One of my personal goals in networking is to strive to be visible and valuable to the people that I care about. I don’t want to be one of those people who call you only when I need you; or the kind of person who disappears for long periods of time. Here’s how I define visible and valuable in the context of networking and relationship building:

  • Visible: be “front of mind” with the people that you care about. Communicate regularly, through both active and passive communication channels. Show up. Show your face. Don’t just communicate by email or texting. Let them see the whole human being that you are.
  • Valuable: be a resource, be helpful, know what they need and care about. Help them solve their problems. Be collaborative, not competitive. Share your ideas, experiences, thoughts, ideas, content and resources that you have discovered and find worthwhile. Introduce people to other people that potentially can help them.

How often should you stay in touch?
The question of frequency comes up often when I speak to groups about professional networking and relationship building. The goal is to stay in touch frequently enough to have influence and visibility. Think of Goldilocks and the 3 Bears:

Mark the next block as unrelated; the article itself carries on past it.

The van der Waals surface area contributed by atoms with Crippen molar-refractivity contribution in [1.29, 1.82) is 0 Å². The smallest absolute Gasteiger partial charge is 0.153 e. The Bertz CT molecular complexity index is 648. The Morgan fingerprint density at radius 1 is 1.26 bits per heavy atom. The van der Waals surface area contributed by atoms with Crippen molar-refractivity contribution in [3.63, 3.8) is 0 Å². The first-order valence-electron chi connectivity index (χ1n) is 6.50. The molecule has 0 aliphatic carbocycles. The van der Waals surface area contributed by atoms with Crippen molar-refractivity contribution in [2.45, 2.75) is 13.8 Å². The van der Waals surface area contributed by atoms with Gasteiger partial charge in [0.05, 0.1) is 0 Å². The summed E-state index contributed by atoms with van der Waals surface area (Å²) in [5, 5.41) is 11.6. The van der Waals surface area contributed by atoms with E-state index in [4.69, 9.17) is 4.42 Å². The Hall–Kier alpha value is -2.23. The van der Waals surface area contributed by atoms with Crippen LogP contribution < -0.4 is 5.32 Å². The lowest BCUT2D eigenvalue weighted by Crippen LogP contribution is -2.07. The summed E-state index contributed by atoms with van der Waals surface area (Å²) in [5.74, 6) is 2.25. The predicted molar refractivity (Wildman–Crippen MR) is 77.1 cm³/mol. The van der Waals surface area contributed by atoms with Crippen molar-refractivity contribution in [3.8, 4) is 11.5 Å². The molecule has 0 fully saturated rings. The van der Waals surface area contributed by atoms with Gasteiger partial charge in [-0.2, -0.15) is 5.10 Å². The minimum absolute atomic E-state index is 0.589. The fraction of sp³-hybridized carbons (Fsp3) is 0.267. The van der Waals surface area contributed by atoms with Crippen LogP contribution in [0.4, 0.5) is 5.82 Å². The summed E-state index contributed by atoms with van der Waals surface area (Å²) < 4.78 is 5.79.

• “This one is too soft”. You are out of touch, you don’t reach out, you are neglecting your the people in your network. They start wondering if you are alive or if you simply don’t care enough about them to stay in touch;
  • “This one is too hard.” Your actions are too pushy, too much, you appear aggressive or worse yet, desperate or needy because you are constantly calling/emailing;
  • “This one is just right.” You use the appropriate amount of follow-up, demonstrating that you care about the relationship, you are organized and professional and that you have self-confidence in who you are.

Here are some guidelines for you to consider. In the end, you must decide the appropriate levels of frequency and what means of communication to use with the people you want to build and maintain a relationship with. When in doubt, ask them how and how often they prefer you to stay in touch with them.
1. Touching base with your Top 50 Contacts (i.e., the people that are most important to you in your network): touch base every 5 weeks or so. Read more about Your Top 50 Contacts and the 50-5-10-2 Strategy at my web site.